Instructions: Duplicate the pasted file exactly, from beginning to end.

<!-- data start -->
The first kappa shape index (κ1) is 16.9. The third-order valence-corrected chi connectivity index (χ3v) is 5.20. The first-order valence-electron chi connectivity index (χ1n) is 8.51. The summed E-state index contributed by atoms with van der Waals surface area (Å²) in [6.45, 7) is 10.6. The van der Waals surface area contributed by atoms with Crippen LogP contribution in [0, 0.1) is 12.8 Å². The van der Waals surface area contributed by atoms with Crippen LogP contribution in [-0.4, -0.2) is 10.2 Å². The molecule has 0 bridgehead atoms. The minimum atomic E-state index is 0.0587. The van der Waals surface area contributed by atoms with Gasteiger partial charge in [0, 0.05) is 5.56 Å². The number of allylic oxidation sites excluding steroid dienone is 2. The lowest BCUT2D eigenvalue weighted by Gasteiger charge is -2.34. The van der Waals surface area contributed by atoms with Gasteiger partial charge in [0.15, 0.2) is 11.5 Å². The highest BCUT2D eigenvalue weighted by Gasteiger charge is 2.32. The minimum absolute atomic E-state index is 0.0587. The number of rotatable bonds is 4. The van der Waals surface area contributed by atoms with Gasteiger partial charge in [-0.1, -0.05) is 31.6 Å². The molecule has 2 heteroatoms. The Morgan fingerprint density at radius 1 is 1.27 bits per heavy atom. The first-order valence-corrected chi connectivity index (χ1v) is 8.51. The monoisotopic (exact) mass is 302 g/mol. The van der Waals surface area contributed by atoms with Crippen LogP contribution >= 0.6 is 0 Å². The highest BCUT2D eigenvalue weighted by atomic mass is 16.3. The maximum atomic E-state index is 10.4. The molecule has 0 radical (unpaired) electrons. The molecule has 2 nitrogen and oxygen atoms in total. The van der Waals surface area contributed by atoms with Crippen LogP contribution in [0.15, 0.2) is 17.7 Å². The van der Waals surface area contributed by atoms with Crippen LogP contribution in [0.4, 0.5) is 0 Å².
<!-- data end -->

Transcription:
The first kappa shape index (κ1) is 16.9. The third-order valence-corrected chi connectivity index (χ3v) is 5.20. The first-order valence-electron chi connectivity index (χ1n) is 8.51. The summed E-state index contributed by atoms with van der Waals surface area (Å²) in [6.45, 7) is 10.6. The van der Waals surface area contributed by atoms with Crippen LogP contribution in [0, 0.1) is 12.8 Å². The van der Waals surface area contributed by atoms with Crippen LogP contribution in [-0.4, -0.2) is 10.2 Å². The molecule has 0 bridgehead atoms. The minimum atomic E-state index is 0.0587. The van der Waals surface area contributed by atoms with Gasteiger partial charge in [0, 0.05) is 5.56 Å². The number of allylic oxidation sites excluding steroid dienone is 2. The lowest BCUT2D eigenvalue weighted by Gasteiger charge is -2.34. The van der Waals surface area contributed by atoms with Gasteiger partial charge in [0.15, 0.2) is 11.5 Å². The highest BCUT2D eigenvalue weighted by Gasteiger charge is 2.32. The minimum absolute atomic E-state index is 0.0587. The number of rotatable bonds is 4. The van der Waals surface area contributed by atoms with Gasteiger partial charge in [-0.1, -0.05) is 31.6 Å². The molecule has 2 heteroatoms. The Morgan fingerprint density at radius 1 is 1.27 bits per heavy atom. The first-order valence-corrected chi connectivity index (χ1v) is 8.51. The monoisotopic (exact) mass is 302 g/mol. The van der Waals surface area contributed by atoms with Crippen LogP contribution >= 0.6 is 0 Å². The highest BCUT2D eigenvalue weighted by atomic mass is 16.3. The maximum atomic E-state index is 10.4. The molecule has 0 radical (unpaired) electrons. The molecule has 2 nitrogen and oxygen atoms in total. The van der Waals surface area contributed by atoms with Crippen LogP contribution in [0.15, 0.2) is 17.7 Å². The van der Waals surface area contributed by atoms with Crippen LogP contribution in [0.4, 0.5) is 0 Å².